Resilience: Beyond the Buzzword
The phrase resilience has become a common buzzword, being frequently used in organisations across all sectors. The literal meaning of resilience is the ability to bounce back from difficult situations or adapt to challenges.
This term has become increasingly common among organisations looking to improve their overall preparedness, whether it be IT or cyberattacks or more traditional types of incidents. Let us take a dive in the vast sea of resilience.
Resilience reaches beyond risk management towards a more holistic view of business health and success. A resilient organisation is one that not only survives in the long term, but also thrives – ready for the future.
Imagine you are on a ship in rough sea, facing unpredictable weather conditions. Organisational resilience is like having a sturdy ship that can withstand those challenges and keep sailing smoothly towards its destination. Just like a ship, organisations encounter storms in the form of unexpected events. Resilience is the ability of an organisation to bounce back from these setbacks and adapt to the changing environment.
Building resilience requires a comprehensive approach. It involves having robust systems and processes in place, nurturing a culture of innovation and learning, and empowering employees to embrace change. Just as sailors undergo training and acquire skills to handle different situations at sea, organisations investing in their people foster the development of necessary skills and knowledge to navigate through challenges.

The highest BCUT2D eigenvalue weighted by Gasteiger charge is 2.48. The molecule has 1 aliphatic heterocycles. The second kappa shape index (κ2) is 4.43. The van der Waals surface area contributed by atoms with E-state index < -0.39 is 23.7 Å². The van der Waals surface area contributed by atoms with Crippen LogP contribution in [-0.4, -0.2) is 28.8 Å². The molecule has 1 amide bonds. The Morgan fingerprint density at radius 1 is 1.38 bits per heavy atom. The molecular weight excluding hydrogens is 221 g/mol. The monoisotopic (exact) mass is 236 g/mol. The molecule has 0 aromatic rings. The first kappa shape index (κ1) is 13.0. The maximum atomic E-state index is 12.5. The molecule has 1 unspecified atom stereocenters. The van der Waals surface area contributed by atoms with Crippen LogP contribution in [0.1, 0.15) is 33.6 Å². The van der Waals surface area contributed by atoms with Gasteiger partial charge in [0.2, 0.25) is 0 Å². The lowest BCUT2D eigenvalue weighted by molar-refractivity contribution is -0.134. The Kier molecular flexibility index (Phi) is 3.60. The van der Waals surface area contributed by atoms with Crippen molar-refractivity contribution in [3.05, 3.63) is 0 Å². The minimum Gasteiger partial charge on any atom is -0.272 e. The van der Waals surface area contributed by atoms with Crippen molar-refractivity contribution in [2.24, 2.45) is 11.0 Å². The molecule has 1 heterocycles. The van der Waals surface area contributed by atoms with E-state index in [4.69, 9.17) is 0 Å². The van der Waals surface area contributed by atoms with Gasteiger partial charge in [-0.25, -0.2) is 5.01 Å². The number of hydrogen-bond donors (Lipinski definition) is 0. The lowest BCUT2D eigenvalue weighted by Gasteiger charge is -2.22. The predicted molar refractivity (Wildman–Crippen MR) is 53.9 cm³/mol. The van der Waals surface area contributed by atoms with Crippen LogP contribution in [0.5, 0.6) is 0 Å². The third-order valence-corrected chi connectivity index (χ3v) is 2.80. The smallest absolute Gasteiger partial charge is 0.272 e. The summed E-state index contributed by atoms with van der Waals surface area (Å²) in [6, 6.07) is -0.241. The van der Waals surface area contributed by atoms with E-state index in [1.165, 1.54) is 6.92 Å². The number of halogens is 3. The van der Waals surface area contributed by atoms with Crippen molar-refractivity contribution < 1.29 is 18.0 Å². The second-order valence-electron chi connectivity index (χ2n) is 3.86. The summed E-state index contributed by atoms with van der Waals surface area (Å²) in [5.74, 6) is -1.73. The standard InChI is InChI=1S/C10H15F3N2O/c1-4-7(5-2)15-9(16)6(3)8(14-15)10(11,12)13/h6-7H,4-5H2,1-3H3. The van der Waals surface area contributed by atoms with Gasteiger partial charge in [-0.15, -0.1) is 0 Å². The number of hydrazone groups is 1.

Resilience is not just about surviving the storms; it is also about thriving in the face of adversity. Resilient organisations can turn challenges into opportunities, adapt their business models, and find new ways to meet customer needs. They constantly evolve and reinvent themselves to stay ahead of the curve.
When dealing with organisational resilience, imagine a well-equipped and skillful crew aboard a sturdy ship, sailing confidently through the stormy seas, unafraid of challenges, and always striving to reach their destination, no matter what obstacles come their way.
Resilience is based on three important pillars
There are three key pillars that should form any organisation’s resilience program:
- Business Continuity Management (BCM)
- Incident and Crisis Management
- Risk Management